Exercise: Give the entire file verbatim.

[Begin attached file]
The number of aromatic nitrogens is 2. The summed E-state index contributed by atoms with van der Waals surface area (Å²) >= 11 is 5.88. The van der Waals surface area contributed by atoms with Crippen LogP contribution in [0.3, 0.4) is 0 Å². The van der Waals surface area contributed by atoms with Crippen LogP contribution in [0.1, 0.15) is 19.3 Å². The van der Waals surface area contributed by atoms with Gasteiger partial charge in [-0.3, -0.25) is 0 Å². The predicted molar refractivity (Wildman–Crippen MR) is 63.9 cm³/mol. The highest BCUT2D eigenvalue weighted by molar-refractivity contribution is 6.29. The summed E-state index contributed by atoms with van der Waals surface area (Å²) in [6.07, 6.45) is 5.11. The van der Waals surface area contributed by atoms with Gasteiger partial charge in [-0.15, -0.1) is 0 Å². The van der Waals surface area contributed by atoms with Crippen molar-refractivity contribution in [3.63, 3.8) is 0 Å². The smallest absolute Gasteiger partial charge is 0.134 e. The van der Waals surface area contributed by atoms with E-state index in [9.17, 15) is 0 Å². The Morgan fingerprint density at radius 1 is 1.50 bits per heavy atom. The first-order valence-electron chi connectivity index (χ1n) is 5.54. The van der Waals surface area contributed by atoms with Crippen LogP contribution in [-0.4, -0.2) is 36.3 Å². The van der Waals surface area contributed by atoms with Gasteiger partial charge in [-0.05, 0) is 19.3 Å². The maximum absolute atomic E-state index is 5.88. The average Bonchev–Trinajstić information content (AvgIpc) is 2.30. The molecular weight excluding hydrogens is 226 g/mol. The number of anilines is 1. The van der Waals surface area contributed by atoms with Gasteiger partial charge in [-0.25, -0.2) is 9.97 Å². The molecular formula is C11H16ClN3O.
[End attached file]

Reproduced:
The number of aromatic nitrogens is 2. The summed E-state index contributed by atoms with van der Waals surface area (Å²) >= 11 is 5.88. The van der Waals surface area contributed by atoms with Crippen LogP contribution in [0.3, 0.4) is 0 Å². The van der Waals surface area contributed by atoms with Crippen LogP contribution in [0.1, 0.15) is 19.3 Å². The van der Waals surface area contributed by atoms with Gasteiger partial charge in [-0.3, -0.25) is 0 Å². The predicted molar refractivity (Wildman–Crippen MR) is 63.9 cm³/mol. The highest BCUT2D eigenvalue weighted by molar-refractivity contribution is 6.29. The summed E-state index contributed by atoms with van der Waals surface area (Å²) in [6.07, 6.45) is 5.11. The van der Waals surface area contributed by atoms with Gasteiger partial charge in [-0.15, -0.1) is 0 Å². The van der Waals surface area contributed by atoms with Crippen molar-refractivity contribution in [3.63, 3.8) is 0 Å². The smallest absolute Gasteiger partial charge is 0.134 e. The van der Waals surface area contributed by atoms with E-state index in [9.17, 15) is 0 Å². The Morgan fingerprint density at radius 1 is 1.50 bits per heavy atom. The first-order valence-electron chi connectivity index (χ1n) is 5.54. The van der Waals surface area contributed by atoms with Crippen LogP contribution in [-0.4, -0.2) is 36.3 Å². The van der Waals surface area contributed by atoms with Gasteiger partial charge in [-0.05, 0) is 19.3 Å². The maximum absolute atomic E-state index is 5.88. The average Bonchev–Trinajstić information content (AvgIpc) is 2.30. The molecular weight excluding hydrogens is 226 g/mol. The number of anilines is 1. The van der Waals surface area contributed by atoms with Gasteiger partial charge in [-0.25, -0.2) is 9.97 Å². The molecular formula is C11H16ClN3O.